These students are, quite literally, our best and our brightest; we need to ensure that students who learn best when presented with additional challenges (at a faster pace) are given the help and expertise they need to make that happen.

Andrew Guyton is a communications associate with Minnesota 2020, a nonpartisan think tank based in St. Paul. This article originally appeared on the organization’s website.

Comments (5)

  1. Submitted by Greg Kapphahn on 09/04/2009 - 09:33 am.

    Some of the most gifted students I have known, both as classmates and as an adult, were close to flunking out of high school. Their extreme intelligence and quickness left them with a very low tolerance for conformity and an equally low tolerance for doing seemingly endless amounts of homework aimed at rehearsing skills they had long since mastered.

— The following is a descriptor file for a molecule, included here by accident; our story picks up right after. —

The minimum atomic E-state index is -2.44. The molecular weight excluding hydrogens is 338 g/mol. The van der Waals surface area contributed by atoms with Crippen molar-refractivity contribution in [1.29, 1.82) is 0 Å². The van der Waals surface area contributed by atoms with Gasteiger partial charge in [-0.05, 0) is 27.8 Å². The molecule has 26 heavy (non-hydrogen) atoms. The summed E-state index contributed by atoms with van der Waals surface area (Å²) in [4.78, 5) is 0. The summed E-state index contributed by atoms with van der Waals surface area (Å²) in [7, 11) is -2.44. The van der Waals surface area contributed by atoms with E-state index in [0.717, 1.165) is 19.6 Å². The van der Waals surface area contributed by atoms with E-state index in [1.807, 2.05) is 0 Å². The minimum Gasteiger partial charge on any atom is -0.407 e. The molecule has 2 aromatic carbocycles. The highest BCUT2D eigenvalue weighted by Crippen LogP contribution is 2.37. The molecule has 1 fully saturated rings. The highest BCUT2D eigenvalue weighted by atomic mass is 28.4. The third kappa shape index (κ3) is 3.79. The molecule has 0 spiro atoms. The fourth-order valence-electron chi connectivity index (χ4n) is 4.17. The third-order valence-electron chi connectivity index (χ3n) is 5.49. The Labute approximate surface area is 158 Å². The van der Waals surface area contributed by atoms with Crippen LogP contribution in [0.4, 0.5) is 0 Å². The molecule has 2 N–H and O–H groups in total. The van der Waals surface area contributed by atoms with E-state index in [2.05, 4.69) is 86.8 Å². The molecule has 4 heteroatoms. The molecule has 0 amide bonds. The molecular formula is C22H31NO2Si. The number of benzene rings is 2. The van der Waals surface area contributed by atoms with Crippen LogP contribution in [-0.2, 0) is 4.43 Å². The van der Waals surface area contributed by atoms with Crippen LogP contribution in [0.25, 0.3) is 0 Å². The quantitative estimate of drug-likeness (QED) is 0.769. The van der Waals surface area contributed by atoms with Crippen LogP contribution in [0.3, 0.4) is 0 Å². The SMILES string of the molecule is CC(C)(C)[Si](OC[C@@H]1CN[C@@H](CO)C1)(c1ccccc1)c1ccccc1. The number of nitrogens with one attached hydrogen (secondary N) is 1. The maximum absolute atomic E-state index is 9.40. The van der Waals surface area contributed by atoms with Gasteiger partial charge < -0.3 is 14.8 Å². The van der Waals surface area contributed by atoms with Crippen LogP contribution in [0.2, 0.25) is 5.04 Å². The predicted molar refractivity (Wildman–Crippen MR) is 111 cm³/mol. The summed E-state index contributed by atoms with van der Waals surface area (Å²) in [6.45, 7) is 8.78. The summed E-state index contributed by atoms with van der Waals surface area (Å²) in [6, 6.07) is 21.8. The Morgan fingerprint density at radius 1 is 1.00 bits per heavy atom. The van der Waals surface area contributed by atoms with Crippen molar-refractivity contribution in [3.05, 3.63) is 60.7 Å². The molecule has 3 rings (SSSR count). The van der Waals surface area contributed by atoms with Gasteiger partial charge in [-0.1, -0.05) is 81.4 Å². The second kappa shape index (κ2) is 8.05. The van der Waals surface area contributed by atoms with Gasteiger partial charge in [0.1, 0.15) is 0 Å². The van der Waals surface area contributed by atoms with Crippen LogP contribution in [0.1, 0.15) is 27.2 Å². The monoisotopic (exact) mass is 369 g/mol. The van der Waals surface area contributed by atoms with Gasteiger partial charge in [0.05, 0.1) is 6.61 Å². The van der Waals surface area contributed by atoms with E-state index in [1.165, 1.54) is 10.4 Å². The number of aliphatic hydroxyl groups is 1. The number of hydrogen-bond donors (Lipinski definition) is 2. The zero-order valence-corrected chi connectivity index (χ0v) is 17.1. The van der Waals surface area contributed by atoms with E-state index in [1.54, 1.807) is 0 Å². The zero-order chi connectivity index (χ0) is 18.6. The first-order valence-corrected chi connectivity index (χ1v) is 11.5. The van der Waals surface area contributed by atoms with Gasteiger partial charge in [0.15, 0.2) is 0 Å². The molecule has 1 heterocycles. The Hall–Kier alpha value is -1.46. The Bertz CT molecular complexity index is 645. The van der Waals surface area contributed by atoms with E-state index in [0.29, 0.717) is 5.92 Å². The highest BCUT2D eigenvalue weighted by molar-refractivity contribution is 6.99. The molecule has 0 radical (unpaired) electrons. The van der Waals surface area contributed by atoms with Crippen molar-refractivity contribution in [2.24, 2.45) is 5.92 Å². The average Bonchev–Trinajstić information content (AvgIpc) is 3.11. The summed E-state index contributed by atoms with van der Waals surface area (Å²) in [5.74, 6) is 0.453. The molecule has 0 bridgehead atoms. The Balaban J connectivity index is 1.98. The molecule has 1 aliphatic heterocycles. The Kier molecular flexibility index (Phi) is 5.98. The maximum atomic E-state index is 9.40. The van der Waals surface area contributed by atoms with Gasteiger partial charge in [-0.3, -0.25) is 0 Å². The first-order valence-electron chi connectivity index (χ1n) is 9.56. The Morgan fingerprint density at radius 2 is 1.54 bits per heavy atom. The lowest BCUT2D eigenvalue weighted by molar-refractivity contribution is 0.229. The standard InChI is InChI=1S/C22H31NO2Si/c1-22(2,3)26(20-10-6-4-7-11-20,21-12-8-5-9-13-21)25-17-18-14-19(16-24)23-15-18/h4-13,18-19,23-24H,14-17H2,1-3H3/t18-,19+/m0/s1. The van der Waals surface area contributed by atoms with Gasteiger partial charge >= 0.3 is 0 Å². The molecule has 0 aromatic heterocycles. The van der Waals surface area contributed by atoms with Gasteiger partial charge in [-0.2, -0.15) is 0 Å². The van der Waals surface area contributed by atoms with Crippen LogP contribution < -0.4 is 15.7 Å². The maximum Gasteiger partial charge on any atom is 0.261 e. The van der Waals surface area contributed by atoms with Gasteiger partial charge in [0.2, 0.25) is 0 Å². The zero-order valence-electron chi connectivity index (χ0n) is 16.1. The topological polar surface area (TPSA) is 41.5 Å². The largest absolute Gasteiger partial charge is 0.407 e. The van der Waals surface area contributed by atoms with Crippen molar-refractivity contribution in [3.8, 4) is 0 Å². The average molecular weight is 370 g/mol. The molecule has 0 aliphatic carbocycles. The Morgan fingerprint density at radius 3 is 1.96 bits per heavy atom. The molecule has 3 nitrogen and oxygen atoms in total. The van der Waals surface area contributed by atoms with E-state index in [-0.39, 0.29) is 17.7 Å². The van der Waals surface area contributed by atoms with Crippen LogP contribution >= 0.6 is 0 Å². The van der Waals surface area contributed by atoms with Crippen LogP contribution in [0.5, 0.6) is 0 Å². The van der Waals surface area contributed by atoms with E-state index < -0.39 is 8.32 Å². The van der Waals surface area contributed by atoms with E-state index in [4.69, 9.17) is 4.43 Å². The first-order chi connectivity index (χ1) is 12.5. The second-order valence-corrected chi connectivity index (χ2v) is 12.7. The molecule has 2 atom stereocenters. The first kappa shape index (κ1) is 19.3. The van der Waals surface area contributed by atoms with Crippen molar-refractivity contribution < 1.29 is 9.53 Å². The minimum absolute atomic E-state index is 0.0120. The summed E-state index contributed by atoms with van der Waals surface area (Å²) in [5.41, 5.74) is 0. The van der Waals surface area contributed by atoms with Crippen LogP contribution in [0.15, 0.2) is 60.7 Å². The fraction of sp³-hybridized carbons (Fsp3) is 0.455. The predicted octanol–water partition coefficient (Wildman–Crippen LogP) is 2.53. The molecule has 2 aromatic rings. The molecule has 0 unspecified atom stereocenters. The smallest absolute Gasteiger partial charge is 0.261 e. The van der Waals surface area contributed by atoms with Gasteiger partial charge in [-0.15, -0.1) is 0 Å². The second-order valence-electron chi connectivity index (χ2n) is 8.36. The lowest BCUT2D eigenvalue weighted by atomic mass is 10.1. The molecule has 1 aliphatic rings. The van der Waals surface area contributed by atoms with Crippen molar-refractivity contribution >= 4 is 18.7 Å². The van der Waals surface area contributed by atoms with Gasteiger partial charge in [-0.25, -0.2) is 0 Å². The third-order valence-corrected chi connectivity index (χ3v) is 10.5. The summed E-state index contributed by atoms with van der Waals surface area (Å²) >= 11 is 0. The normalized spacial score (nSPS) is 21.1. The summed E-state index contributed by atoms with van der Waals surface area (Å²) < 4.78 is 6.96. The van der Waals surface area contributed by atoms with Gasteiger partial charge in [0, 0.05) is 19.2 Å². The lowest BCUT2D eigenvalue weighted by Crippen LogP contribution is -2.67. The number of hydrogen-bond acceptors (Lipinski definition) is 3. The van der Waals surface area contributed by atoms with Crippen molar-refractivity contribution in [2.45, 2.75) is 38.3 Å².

(Failure to do such homework, or to do it in ways that appeared neat and well-organized, and failure to turn in assignments that were useless to them often resulted in very low grades.)

    Since these students also tended to be creative, and respond creatively to their boredom in the classroom in ways that may not have been helpful or amusing to their already-overworked teachers, many of their teachers saw them not as “gifted” but as problem students, if not downright pains in the backside.

    In the end, many of these very bright, very creative students end up having had such a negative experience of school that they are very unlikely ever to proceed to post secondary school and if they do, often have turned to marginally “anti-social” behaviors and have developed such attitude problems toward their teachers and authority figures in general as the result of their high school experience that they do not do well at the post secondary level, either.